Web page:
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Wednesday, 8 February 2017
Page: 413

Ms McGOWAN (Indi) (12:46): Today I would like to put on the record my support for this report; I would like to acknowledge the work that has gone into the report and many of the people involved; I would like to talk about the role of planning and particularly planning for infrastructure for the future of Australia; and I would like to call on the government to act now to tell us when the high speed rail planning authority will be brought into existence and what action the government is going to take on this particular report.

I have been a member of this committee and I am absolutely delighted to say to my colleagues in the House that it is a bipartisan report. For those people who worry about government getting together and doing things, in this case we have. The unanimous agreement of that committee says: we have got the report, we have got the agreement and now we need to act. My belief is that the future of Australia lies in quality infrastructure. As the report says, quality infrastructure—in this case high-speed rail—solves problems for the cities and it solves problems for the regions.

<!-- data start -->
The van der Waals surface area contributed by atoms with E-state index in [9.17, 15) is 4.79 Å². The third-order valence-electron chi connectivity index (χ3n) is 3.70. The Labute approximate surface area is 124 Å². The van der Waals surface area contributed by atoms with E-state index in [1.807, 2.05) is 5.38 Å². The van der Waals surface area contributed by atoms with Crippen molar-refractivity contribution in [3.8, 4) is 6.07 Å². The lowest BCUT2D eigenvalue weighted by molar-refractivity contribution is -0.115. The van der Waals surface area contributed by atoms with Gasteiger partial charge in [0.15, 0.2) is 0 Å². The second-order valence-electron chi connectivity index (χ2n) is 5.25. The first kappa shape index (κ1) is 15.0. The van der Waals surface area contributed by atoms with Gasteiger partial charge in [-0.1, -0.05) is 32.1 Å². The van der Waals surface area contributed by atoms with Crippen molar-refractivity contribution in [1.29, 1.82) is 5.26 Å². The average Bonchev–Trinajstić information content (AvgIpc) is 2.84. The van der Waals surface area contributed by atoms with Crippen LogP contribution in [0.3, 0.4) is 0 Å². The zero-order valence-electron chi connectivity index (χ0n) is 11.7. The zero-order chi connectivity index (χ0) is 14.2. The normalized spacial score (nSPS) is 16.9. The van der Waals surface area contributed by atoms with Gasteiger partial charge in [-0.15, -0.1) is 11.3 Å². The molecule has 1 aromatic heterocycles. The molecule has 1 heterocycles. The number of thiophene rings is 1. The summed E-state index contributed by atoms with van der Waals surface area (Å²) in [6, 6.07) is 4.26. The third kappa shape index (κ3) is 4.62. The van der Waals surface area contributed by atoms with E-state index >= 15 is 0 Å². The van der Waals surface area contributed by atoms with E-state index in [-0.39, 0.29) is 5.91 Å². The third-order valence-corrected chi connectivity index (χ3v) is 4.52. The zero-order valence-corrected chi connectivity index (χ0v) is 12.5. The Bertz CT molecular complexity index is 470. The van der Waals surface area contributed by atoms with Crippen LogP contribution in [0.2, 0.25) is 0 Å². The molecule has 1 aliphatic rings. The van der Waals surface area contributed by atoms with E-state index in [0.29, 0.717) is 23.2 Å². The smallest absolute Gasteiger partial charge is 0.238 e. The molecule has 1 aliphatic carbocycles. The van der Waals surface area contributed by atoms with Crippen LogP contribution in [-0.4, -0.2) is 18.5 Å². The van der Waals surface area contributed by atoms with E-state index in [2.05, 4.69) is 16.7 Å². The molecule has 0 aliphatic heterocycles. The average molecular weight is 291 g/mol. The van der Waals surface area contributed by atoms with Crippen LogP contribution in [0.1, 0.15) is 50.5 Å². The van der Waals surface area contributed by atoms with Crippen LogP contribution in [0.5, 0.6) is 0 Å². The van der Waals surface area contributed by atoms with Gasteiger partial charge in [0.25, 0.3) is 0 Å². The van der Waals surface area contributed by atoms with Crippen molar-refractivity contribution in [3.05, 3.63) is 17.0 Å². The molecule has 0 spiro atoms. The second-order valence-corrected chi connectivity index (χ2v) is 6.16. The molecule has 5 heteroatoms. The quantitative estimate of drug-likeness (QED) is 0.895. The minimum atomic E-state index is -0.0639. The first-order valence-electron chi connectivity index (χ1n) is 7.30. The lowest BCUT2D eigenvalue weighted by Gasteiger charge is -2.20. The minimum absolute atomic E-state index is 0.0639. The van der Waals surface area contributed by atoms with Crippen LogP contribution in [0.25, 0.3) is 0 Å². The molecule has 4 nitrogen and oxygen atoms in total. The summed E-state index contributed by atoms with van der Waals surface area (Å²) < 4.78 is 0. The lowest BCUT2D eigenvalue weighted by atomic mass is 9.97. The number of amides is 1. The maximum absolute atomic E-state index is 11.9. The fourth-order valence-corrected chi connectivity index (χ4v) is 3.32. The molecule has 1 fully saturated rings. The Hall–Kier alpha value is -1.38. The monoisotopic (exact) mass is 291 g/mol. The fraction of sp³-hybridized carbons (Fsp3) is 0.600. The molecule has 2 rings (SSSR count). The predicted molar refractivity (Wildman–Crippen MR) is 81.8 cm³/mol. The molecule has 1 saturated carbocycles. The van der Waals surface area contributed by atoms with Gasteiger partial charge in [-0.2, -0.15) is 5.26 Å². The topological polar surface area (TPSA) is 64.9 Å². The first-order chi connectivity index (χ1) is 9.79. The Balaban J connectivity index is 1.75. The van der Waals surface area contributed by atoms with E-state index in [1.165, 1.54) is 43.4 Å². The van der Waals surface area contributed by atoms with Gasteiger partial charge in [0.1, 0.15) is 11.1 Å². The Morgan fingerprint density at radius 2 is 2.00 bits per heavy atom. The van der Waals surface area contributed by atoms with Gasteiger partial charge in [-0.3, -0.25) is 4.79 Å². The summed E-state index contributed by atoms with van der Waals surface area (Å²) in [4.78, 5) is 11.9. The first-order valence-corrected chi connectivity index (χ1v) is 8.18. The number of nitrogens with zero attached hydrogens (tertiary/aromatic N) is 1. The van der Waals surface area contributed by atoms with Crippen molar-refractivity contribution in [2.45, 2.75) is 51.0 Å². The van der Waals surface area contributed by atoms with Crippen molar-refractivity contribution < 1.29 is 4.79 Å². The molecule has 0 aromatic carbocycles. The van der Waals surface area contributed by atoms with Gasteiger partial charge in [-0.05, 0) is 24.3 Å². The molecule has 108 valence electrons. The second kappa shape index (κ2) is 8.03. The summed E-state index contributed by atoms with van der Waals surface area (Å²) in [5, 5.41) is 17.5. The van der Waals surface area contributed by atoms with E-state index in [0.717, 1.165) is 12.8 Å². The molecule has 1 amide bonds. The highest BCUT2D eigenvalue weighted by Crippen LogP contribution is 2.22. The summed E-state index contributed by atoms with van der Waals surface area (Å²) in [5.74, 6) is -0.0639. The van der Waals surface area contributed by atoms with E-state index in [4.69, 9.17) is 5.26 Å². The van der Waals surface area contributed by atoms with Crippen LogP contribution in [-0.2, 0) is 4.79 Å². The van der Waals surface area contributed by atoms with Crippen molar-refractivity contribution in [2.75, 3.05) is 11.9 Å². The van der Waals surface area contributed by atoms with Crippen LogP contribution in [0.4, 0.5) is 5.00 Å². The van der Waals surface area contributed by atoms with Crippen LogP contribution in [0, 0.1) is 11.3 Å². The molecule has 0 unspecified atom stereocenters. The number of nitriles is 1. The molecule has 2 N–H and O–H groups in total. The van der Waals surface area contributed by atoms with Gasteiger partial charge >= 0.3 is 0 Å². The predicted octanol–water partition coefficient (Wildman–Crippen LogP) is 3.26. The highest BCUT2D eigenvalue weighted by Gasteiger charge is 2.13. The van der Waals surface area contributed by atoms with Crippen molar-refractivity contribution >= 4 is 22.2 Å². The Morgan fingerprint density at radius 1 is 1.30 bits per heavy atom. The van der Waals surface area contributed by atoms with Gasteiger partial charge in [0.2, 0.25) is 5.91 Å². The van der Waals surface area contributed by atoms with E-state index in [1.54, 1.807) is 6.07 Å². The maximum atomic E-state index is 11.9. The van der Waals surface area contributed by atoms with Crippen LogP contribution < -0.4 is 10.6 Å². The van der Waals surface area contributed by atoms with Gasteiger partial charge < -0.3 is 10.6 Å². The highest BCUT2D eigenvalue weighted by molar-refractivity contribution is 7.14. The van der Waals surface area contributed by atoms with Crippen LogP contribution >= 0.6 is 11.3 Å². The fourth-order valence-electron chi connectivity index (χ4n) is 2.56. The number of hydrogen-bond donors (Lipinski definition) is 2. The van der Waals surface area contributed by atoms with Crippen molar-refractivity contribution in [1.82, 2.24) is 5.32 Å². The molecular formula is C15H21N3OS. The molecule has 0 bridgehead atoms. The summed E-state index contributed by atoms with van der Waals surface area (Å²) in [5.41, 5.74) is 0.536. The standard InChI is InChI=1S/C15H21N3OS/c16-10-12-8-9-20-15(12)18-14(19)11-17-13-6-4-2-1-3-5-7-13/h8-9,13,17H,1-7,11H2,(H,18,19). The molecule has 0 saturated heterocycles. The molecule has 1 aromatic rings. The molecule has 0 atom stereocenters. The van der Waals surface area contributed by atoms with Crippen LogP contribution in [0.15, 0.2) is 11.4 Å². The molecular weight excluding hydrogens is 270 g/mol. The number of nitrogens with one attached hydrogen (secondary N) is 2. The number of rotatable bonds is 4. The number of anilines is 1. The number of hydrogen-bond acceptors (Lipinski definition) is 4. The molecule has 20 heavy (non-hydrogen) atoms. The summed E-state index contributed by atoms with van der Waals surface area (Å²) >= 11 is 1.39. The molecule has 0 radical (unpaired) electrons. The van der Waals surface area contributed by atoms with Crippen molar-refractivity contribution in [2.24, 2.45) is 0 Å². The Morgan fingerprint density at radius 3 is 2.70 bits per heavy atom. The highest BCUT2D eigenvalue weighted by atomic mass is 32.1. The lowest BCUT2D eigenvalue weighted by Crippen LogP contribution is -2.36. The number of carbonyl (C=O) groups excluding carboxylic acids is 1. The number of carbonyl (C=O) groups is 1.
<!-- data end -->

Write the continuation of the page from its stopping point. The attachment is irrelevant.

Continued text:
Deputy Speaker, as you would know, our trains have laid the foundation for Australian development, beginning in the late 1800s. I acknowledge the role and the vision of those great British engineers and entrepreneurs who came to Australia and went to Canada and India and built railway lines. These railway lines provided the absolute foundation we needed to grow and develop. It enabled our freight from the country to be moved to the ports and our status as a trading nation to get underway. It enabled our people to move. I, for example—and, I know, many people from rural and regional Australia—got on the train, went to Melbourne and went to uni. We did all our socialising on the trains as well. It is not just to go to university to study; it is to go to the cities for meetings, for medicines and for all the things that we need. Our train is the preferred form of transport. In regional Victoria our trains are our lifeblood, and there is another whole conversation we need to have about effective train delivery.